Sir Christopher Lee has passed into the West and into legend. His long career and abilities are now being examined far and wide by those who worked with him and those who admired, his many, many, films, amidst his other accomplishments.
What I’ve found interesting is the focus on how he spent much of his career as the (very effective) villain, at first ostensibly because his looks were considered too ‘exotic’ to be considered a leading man. This is contrasted to how many fans have described his voice. He may not have defined the ‘look’ of a Hero but he certainly came to define a type of aristocratic and learned Englishman. This combination of hauteur and questionable status found expression through his Sherlock Holmes and also in the Musketeers’ series of films, and also as Lord Summerisle, particularly when juxtaposed with Edward Woodward’s Sgt Howie.
As Saruman, he was the highest power for good in Middle Earth, and Lee evoked all the imperious arrogance, power and also fear across all the films that lead to his character’s ultimate downfall in (the good cut of) The Return of the King. He captured perfectly where his character was heading in Lee’s final scenes in Battle of the Five Armies, which is a bonus we should thank Fran Walsh, Philippa Boyens, Guillermo del Toro and Peter Jackson for, not be all waah, waah about because ‘it wasn’t in the books.’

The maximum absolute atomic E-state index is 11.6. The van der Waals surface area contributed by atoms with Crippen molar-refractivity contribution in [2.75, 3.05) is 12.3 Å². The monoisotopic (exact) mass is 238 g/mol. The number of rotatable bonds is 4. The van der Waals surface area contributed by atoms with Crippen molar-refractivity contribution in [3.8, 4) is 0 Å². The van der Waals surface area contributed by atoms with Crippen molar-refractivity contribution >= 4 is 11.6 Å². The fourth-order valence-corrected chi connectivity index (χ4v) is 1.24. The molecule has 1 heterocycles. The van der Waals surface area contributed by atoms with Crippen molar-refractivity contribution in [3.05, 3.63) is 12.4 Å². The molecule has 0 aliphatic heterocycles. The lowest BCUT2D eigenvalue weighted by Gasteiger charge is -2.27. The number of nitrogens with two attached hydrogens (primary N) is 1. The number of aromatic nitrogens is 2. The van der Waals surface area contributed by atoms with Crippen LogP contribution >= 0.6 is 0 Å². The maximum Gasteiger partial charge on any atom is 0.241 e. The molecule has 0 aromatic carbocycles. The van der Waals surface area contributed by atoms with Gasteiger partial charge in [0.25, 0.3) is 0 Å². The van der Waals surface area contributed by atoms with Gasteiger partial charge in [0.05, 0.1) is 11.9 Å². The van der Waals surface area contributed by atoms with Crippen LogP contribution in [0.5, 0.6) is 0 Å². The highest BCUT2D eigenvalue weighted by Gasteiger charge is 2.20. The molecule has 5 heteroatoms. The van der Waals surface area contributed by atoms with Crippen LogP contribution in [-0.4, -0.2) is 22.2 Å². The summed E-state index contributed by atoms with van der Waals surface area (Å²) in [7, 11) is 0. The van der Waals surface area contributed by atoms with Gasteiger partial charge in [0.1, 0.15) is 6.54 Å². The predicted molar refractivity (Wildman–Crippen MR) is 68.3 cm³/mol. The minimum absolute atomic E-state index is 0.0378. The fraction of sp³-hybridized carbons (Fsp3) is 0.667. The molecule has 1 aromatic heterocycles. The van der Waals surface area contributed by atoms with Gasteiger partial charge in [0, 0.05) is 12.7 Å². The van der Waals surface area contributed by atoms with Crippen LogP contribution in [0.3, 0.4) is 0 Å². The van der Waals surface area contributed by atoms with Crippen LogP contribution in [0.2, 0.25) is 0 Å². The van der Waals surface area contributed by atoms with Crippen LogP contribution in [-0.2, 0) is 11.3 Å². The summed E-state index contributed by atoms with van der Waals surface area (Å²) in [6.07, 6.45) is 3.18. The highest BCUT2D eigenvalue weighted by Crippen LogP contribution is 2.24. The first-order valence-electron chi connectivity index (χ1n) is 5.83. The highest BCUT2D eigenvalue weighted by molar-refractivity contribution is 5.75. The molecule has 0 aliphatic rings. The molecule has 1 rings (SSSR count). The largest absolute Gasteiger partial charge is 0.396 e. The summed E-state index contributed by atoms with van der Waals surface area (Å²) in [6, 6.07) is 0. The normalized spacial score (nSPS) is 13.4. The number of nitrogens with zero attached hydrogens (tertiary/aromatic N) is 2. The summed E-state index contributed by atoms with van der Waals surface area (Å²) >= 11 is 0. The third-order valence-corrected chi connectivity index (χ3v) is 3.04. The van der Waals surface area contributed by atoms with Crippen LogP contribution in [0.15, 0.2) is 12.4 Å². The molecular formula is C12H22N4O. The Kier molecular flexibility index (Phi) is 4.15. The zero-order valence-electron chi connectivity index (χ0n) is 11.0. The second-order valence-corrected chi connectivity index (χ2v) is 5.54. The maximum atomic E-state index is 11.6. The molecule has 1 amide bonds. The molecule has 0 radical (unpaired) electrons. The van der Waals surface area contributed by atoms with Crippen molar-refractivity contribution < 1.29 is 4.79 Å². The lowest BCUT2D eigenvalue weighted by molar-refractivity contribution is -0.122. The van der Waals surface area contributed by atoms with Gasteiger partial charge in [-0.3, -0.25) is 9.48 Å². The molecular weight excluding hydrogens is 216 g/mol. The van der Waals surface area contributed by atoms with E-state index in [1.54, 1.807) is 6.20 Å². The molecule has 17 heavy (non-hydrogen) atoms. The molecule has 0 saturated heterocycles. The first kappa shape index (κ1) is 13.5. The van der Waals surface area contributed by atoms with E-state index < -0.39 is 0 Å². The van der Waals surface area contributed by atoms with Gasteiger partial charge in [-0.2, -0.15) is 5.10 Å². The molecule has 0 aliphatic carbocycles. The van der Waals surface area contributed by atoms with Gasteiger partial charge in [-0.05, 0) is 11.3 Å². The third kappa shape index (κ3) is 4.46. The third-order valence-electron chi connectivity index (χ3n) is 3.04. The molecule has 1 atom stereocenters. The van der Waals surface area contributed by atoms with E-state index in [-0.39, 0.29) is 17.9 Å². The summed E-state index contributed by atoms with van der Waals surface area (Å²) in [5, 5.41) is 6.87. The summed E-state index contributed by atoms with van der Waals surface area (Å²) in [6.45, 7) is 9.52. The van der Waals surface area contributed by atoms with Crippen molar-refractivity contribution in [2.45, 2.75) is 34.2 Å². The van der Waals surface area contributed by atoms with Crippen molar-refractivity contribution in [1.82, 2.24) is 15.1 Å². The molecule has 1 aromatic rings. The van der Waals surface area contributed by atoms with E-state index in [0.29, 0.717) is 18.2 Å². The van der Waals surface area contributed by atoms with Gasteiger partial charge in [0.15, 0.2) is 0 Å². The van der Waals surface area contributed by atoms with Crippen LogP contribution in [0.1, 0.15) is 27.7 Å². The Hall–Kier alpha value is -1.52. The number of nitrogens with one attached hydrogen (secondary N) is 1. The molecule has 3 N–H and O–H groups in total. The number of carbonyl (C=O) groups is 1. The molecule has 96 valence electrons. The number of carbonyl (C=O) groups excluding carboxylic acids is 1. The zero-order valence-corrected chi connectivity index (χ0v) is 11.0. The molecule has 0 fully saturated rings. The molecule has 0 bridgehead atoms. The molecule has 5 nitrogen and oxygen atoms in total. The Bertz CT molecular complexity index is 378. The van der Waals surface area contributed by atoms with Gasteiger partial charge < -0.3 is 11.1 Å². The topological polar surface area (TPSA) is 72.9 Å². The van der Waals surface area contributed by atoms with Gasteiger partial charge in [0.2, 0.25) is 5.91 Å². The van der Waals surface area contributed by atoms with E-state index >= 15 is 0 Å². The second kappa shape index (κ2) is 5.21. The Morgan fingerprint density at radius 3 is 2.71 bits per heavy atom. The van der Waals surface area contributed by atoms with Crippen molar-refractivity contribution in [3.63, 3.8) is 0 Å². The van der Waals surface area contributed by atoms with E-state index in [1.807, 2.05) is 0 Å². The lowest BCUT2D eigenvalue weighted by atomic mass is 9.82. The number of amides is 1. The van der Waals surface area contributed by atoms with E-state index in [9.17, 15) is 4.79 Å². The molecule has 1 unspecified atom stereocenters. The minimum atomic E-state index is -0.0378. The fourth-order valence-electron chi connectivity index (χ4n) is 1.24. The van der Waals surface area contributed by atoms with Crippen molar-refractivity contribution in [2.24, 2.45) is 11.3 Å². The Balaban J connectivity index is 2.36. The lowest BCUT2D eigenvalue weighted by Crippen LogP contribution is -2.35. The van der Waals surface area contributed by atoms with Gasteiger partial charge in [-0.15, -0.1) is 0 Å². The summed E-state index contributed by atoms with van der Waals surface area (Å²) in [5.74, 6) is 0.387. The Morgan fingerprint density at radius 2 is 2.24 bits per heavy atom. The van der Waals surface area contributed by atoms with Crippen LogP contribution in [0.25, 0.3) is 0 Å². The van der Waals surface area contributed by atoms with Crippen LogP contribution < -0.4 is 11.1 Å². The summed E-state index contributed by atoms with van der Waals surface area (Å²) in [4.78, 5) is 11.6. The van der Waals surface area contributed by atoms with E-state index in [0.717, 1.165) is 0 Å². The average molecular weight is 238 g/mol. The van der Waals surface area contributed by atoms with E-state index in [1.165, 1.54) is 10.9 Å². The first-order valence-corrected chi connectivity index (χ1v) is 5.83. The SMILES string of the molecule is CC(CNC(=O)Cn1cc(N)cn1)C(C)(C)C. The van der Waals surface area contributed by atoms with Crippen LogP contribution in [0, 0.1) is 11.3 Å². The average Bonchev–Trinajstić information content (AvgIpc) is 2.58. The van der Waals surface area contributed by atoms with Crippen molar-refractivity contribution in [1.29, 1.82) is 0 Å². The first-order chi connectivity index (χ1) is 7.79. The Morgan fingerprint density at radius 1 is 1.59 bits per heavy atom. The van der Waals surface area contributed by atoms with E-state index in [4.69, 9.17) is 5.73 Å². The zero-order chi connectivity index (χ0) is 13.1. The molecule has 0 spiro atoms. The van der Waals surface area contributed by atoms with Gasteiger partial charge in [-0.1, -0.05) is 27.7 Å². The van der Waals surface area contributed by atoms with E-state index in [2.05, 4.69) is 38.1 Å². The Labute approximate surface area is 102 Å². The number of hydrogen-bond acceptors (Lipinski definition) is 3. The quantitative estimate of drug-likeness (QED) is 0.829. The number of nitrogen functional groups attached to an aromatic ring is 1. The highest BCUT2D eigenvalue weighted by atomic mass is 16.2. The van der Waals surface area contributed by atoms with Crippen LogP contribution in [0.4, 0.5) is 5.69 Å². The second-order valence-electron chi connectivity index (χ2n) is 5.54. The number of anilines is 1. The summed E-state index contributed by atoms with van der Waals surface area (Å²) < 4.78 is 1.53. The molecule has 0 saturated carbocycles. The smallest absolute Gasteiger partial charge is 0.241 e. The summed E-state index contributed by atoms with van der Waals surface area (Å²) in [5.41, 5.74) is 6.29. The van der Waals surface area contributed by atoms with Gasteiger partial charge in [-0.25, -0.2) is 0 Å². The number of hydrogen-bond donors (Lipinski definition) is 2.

We can argue that Lee’s aesthetic leant characters both familiarity, but also a dignified ‘Otherness’ – if a straight, while male actor can indeed be other. Perhaps he is the source of Hollywood’s fascination of casting English actors as villains, even if they have to put on German (Die Hard) or South African (Age of Ultron) accents?
However, we should question why this ever became a trope. ‘Foreign’ should not only ever equal bad. Can we see others not as exotic but as human? In Australia, we shouldn’t have to have an award-winning actor such as Miranda Tapsell (The Sapphires and Love Child) demanding roles that are not just about the ‘otherness’ of Aboriginality, for instance.
Stories can be full of heroes and villains of all sorts. Square jawed All American types could be your rampant doom merchants in Bond films if both written and cast that way. Indigenous characters can be heroes , women (of any ethnicity) can and should be the central characters of superheroes films. We shouldn’t Marvel at this, we want this. We want more than just a blonde male Bond in the 21st century, we want diversity. Lee, who wanted to play Gandalf so many years ago, not only a Bond villain, would have wanted this too.